Written by Corey Lee Bell. The Overall Defence Concept (OCD), which was first outlined in 2017 by Taiwan’s revered former Chief of General Staff, Admiral Lee Hsi-ming, represented a paradigmatic shift in Taiwan’s approach to its defence. Many foreign analysts felt it marked a watershed moment in which the island’s leaders had finally cast aside national pride, and embraced an approach to Taiwan’s defence that belatedly acknowledged what they had been saying for years – that the balance of power across the Taiwan Strait had well and truly shifted in China’s favour.
Written by Dean P. Chen. On March 26, 2020, as the United States is under enormous pressure coping with the novel Coronavirus (COVID-19) pandemic sweeping across the globe, President Donald Trump signed into law the Taiwan Allies International Protection and Enhancement Initiative (TAIPEI) Act of 2019. Passed unanimously by the two chambers of U.S. Congress — the Senate in October 2019 and House in March 2020 — the act pushes for enhanced American government support for Taiwan’s international participation. It thus requires the State Department to report to Congress on steps taken to strengthen the island democracy’s diplomatic relations with other partners in the Indo-Pacific region.
Written by James Lin. While the TAIPEI Act affirms US support, it does not change the capitalist structure of the international political economy, nor the hard economic and political advantages Beijing holds over Taipei and, to a certain degree, Washington. The United States is no longer in a position to shape the United Nations, or the Bretton Woods system, as it did in the immediate post-World War II moment. Even if Taiwan regains some of its diplomatic allies, Taiwan’s international existence is precarious without formal membership in international organizations and formal diplomatic recognition from the majority of the world’s nations.
Written by Scott L. Kastner. As Tsai Ing-wen begins her second term in office, and as the United States prepares for its presidential election later this year, both countries face daunting challenges. Washington today faces a possible public health catastrophe alongside its most significant economic crisis since the Great Depression, even as the US-China relationship continues to deteriorate. Against this backdrop, China will almost certainly continue to apply considerable military and diplomatic pressure on Taiwan.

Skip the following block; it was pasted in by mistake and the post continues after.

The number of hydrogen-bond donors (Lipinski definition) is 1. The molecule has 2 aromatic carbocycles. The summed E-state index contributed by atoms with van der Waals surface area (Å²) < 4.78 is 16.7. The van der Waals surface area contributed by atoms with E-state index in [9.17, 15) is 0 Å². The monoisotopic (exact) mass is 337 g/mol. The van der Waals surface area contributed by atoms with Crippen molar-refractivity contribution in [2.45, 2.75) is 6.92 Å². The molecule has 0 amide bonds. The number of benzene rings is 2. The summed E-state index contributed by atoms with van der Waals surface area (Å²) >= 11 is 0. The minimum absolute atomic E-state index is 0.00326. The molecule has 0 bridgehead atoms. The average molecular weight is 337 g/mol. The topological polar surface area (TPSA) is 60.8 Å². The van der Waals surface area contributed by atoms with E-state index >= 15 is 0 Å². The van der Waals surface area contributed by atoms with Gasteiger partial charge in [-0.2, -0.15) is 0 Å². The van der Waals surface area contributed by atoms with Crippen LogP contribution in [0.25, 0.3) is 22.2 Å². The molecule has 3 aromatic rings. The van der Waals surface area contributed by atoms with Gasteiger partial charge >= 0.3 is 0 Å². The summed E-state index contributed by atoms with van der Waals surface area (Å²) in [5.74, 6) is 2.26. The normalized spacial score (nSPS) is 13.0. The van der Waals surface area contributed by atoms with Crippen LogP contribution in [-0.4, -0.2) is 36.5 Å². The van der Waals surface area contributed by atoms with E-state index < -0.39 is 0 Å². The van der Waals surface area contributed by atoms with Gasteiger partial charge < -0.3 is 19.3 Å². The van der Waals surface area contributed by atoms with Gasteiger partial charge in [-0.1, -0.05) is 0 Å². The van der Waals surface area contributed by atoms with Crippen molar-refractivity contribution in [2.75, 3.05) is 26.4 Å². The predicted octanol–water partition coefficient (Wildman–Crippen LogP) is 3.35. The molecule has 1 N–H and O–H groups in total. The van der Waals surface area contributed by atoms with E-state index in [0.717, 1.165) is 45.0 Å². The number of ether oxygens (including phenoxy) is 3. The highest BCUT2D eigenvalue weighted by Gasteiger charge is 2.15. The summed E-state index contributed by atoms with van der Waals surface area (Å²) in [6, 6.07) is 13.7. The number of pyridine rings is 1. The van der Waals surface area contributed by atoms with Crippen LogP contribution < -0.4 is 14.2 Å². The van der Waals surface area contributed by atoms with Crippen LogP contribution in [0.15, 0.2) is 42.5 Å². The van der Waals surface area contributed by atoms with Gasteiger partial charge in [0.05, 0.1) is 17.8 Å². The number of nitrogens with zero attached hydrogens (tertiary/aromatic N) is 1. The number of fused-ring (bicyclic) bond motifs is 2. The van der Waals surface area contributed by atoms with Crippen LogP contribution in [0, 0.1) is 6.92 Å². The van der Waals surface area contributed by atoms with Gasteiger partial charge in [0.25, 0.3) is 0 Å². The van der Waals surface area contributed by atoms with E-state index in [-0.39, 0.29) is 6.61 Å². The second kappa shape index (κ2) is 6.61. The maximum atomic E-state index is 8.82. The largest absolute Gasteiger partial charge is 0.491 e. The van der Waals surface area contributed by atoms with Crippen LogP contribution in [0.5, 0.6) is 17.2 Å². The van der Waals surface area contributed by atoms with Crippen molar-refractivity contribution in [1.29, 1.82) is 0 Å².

Written by Lien-yi Hsu. Although the Taiwanese authorities may harm the rule of law in their epidemic prevention strategies, I still believe that Taiwan’s society still has the energy to resist if such measures go too far and damage the foundations of democracy. Hence, if Taiwan’s parliament can impose a robust public health bureaucracy, it could be argued that some preventative, legislative restrictions – which would work to limit democratic damage during the pandemic — would naturally be a better option.
Written by Yu-Ling Chen and Ren-Shiang Jiang. Although the term “physical activity” has been recently introduced to Taiwan in the last decade, the policies of exercise and sports promotion have existed for a long time. While competitive youth sports remain relatively stable in Taiwan, the message from the government is clear: sport and exercise cannot just be an activity for elite athletes, but everyone living in Taiwan.